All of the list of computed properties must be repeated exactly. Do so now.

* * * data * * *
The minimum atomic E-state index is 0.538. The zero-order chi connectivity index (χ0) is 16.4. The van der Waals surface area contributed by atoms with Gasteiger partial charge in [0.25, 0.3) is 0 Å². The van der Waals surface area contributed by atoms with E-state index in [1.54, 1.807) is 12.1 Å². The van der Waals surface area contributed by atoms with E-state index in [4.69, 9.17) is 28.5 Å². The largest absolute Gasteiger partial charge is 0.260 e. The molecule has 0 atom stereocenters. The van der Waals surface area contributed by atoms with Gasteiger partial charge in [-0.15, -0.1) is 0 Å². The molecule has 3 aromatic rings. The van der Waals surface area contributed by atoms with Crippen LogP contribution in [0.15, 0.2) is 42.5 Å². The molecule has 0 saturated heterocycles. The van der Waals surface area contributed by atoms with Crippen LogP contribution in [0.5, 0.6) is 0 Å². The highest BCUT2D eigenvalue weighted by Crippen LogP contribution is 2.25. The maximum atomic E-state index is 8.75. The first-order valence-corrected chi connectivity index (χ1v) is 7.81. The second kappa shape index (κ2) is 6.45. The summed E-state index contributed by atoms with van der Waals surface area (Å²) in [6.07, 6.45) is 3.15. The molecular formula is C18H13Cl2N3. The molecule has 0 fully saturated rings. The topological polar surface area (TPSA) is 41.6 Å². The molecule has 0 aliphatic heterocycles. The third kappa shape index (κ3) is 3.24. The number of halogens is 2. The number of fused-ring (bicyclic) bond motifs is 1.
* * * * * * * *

The minimum atomic E-state index is 0.538. The zero-order chi connectivity index (χ0) is 16.4. The van der Waals surface area contributed by atoms with Gasteiger partial charge in [0.25, 0.3) is 0 Å². The van der Waals surface area contributed by atoms with E-state index in [1.54, 1.807) is 12.1 Å². The van der Waals surface area contributed by atoms with E-state index in [4.69, 9.17) is 28.5 Å². The largest absolute Gasteiger partial charge is 0.260 e. The molecule has 0 atom stereocenters. The van der Waals surface area contributed by atoms with Gasteiger partial charge in [-0.15, -0.1) is 0 Å². The molecule has 3 aromatic rings. The van der Waals surface area contributed by atoms with Crippen LogP contribution in [0.15, 0.2) is 42.5 Å². The molecule has 0 saturated heterocycles. The van der Waals surface area contributed by atoms with Crippen LogP contribution in [0.5, 0.6) is 0 Å². The highest BCUT2D eigenvalue weighted by Crippen LogP contribution is 2.25. The maximum atomic E-state index is 8.75. The first-order valence-corrected chi connectivity index (χ1v) is 7.81. The second kappa shape index (κ2) is 6.45. The summed E-state index contributed by atoms with van der Waals surface area (Å²) in [6.07, 6.45) is 3.15. The molecular formula is C18H13Cl2N3. The molecule has 0 fully saturated rings. The topological polar surface area (TPSA) is 41.6 Å². The molecule has 0 aliphatic heterocycles. The third kappa shape index (κ3) is 3.24. The number of halogens is 2. The number of fused-ring (bicyclic) bond motifs is 1.